NPC Guidelines on Codes of Practice for Instructional Postgraduate Courses (1993)

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In recent years there has been a huge increase in the number of students taking instructional postgraduate courses, and hundreds of new courses have been introduced at higher education institutions across the UK. While there are a number of national codes of practice for postgraduate research, there is surprisingly little for taught Master's and other instructional postgraduate courses. By producing these Guidelines on a Code of Practice for Instructional Postgraduate Courses, the National Postgraduate Committee hopes to redress this imbalance.

The Guidelines were written by Jamie Darwen of the National Postgraduate Committee, and are the result of considerable consultation with postgraduate students at several institutions over a period of fifteen months. Additionally, use was made of the guidelines in place at the University of Warwick and of the recommendations contained in reports produced by the Academic Audit Unit of the CVCP.

The Guidelines are given here in the form of a draft Code of Practice. We would hope that institutions with postgraduate students taking instructional courses would accept the Code as a basis on which to build their own specific codes, or, if such codes have already been drafted, to use the Guidelines as a yardstick to ensure that all points have been covered.

For completeness, paragraph 10.5 on Appeals Procedure is included in the Guidelines. It is to be expected that these would be replaced by institution specific guidelines of a similar nature.

The Introduction and Preamble are an integral part of the Code of Practice. These set the framework within which feedback and course evaluation can take place, thus helping to ensure good design and high quality of courses.

The National Postgraduate Committee was formed in 1982 to represent the interests and aspirations of postgraduate instructional and research students. All institutions with postgraduate students are entitled to representation on the Committee.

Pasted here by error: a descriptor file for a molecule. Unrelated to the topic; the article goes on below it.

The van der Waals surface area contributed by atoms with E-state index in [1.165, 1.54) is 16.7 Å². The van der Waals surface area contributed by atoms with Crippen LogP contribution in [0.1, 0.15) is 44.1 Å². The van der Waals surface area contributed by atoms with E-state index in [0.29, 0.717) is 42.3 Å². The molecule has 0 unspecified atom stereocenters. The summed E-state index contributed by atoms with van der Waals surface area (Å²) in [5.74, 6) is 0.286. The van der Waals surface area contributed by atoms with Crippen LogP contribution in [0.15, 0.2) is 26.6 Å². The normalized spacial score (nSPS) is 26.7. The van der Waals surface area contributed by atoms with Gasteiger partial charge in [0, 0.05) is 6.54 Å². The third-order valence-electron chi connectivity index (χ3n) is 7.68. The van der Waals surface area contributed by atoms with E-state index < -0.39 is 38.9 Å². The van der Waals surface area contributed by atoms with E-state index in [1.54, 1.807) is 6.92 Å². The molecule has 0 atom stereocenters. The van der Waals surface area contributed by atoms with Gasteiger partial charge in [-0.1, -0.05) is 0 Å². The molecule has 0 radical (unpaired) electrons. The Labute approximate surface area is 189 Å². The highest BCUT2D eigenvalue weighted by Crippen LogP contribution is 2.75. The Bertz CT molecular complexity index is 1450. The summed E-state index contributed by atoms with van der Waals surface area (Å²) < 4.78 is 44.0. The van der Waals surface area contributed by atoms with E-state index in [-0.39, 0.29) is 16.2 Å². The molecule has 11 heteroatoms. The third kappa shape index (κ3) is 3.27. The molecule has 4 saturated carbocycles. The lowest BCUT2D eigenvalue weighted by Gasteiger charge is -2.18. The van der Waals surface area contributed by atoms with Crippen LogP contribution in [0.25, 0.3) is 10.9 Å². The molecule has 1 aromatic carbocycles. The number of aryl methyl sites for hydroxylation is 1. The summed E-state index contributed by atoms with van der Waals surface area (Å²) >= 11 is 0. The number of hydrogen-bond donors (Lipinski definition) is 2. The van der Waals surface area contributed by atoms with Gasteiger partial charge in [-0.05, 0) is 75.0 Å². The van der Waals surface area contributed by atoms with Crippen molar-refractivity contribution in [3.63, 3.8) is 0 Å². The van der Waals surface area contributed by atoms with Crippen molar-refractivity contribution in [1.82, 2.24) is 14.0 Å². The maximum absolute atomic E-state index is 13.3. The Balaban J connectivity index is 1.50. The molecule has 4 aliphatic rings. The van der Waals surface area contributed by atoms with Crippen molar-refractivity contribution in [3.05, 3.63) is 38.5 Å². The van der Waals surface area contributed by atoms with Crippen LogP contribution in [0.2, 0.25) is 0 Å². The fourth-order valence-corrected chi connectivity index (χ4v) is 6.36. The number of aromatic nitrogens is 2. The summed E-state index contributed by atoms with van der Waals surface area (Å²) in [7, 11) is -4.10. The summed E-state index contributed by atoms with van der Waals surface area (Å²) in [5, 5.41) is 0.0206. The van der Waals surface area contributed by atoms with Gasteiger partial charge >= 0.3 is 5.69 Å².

We would be very pleased to discuss further the points raised in the Guidelines, and to receive comments on them. If you would like any further details on the Guidelines or on the NPC itself, please contact the National Postgraduate Committee.

Introduction

Taught postgraduate courses typically lead to a Diploma or a Masters degree (eg. MA, MSc, LLM, MBA). Diploma courses usually require nine months full-time study (or up to two years part-time). Masters courses usually require twelve months full-time study (or three to four years part-time), and include project work and/or a dissertation, often undertaken during the summer months.

Courses can be roughly divided into the following types (although there are, of course, grey areas between all of these):

  • "Specialisation" courses
    providing an advancement of knowledge from the undergraduate level in a specific subject.
  • "Generalisation" courses
    typically conversion courses, bringing together students from a wide variety of previous disciplines.
  • Vocational courses
    These include courses leading to the attainment of a professional qualification (accredited by a relevant professional body), courses not available at the undergraduate level, and courses aimed at very specific jobs.
  • Courses providing a training in research techniques, often leading to subsequent PhD training.

The majority of taught postgraduate courses are only one year in duration. Because of this, by the time problems on a course have been identified, there is little time left to act on them. Also, because students' associations tend to hold their elections towards the end of the academic year, it is difficult for students on short courses to become involved in any system for representation. Therefore, effective mechanisms of student feedback from courses are needed. For this reason, whereas the NPC's Code of Practice for Postgraduate Research was mainly concerned with working practices during a programme of study, this Code also involves mechanisms for ensuring good design and high quality of the courses themselves.

Code of Practice for Instructional Postgraduate Courses